The world’s greenest countries revealed
There are 195 nations within this beautiful planet of ours. Many countries are making big strides to improve their day-to-day impact on the wider environment. Eco-conscious nations work hard to mitigate the expansion of everything from modern-day transport to residential developments.
Renewable energy technologies and concepts to reduce reliance on fossil fuels are some of the most effective ways for countries to be considered ‘green’, creating smarter, more sustainable economic plans for the future. Just how eco-conscious is the UK compared with the rest of the world? Let’s look at the world’s leading green countries to understand how they are leading the charge to tackle climate change.
Iceland’s government invests heavily in its environmental sustainability. It is also working hard to take advantage of its geological resources. They are placing a significant focus on producing more energy from the country’s geothermal landscapes. Iceland’s politicians are also working hard to lead the charge against the high levels of pollution in the ocean. This, in turn, helps to improve the long-term sustainability of fishing.
At the time of writing, Switzerland sits atop the annual Environmental Performance Index (EPI) collated by Yale University. This makes them one of the greenest countries in the world today. The Swiss government has incorporated various new eco-conscious measures to mitigate the country’s impact on the wider environment. Renewable energy is at the heart of Switzerland’s new green economy. Government legislation has helped safeguard farmland from residential and commercial expansion, resulting in reduced air pollution.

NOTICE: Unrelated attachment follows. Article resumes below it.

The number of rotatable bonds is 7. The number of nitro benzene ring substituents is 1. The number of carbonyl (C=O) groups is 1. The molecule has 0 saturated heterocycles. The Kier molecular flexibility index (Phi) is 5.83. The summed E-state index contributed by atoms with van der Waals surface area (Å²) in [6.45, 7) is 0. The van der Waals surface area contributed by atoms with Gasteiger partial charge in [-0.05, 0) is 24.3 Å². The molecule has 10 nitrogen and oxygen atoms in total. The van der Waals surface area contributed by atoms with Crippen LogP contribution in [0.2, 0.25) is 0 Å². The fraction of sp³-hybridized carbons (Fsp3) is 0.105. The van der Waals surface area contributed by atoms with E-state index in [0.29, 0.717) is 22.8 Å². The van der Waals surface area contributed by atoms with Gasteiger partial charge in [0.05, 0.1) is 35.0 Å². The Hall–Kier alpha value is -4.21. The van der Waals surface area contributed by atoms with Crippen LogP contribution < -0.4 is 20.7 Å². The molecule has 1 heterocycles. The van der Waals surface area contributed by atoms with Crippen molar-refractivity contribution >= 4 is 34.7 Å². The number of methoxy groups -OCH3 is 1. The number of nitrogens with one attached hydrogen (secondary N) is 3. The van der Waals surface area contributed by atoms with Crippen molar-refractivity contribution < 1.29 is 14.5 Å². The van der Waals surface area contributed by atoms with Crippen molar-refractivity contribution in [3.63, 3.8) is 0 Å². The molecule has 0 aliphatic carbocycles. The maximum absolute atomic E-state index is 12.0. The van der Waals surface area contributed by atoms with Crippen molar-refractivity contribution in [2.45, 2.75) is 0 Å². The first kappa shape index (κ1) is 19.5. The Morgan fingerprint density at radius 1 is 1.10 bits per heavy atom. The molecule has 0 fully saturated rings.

Although Costa Rica is better known for being a stunning tourist destination with amazing scenery and landscapes, this Central American nation puts environmental sustainability at the core of its values. Costa Rica has implemented stringent air and water pollution projects and is said to be on track to become the world’s first carbon-neutral country by the end of 2021.
Sweden has ambitious plans to eradicate the use of fossil fuels altogether from the turn of the next decade. Their adoption of renewable energies is also successfully reducing air and water pollution. The country is also working closely with its Baltic neighbours to reduce the impact of modern-day life on the Baltic Sea, safeguarding its ecosystem.
Finland is yet another Scandinavian country that has taken a proactive approach to climate change. It sits proudly in the top ten of Yale’s annual EPI. More than a third (35%) of energy generated for Finnish residents is derived from renewable sources, largely wind power. The country harbours aspirations to generate more than 59% of its electricity from renewable sources by 2050.
In comparison to the aforementioned, the UK is ranked sixth on Yale’s EPI. This places us above the likes of Finland and Iceland but below Switzerland and Sweden. In the spring of 2017, the UK went an entire day without burning any coal. The nation’s final coal plant is due to cease operations by the middle of the next decade.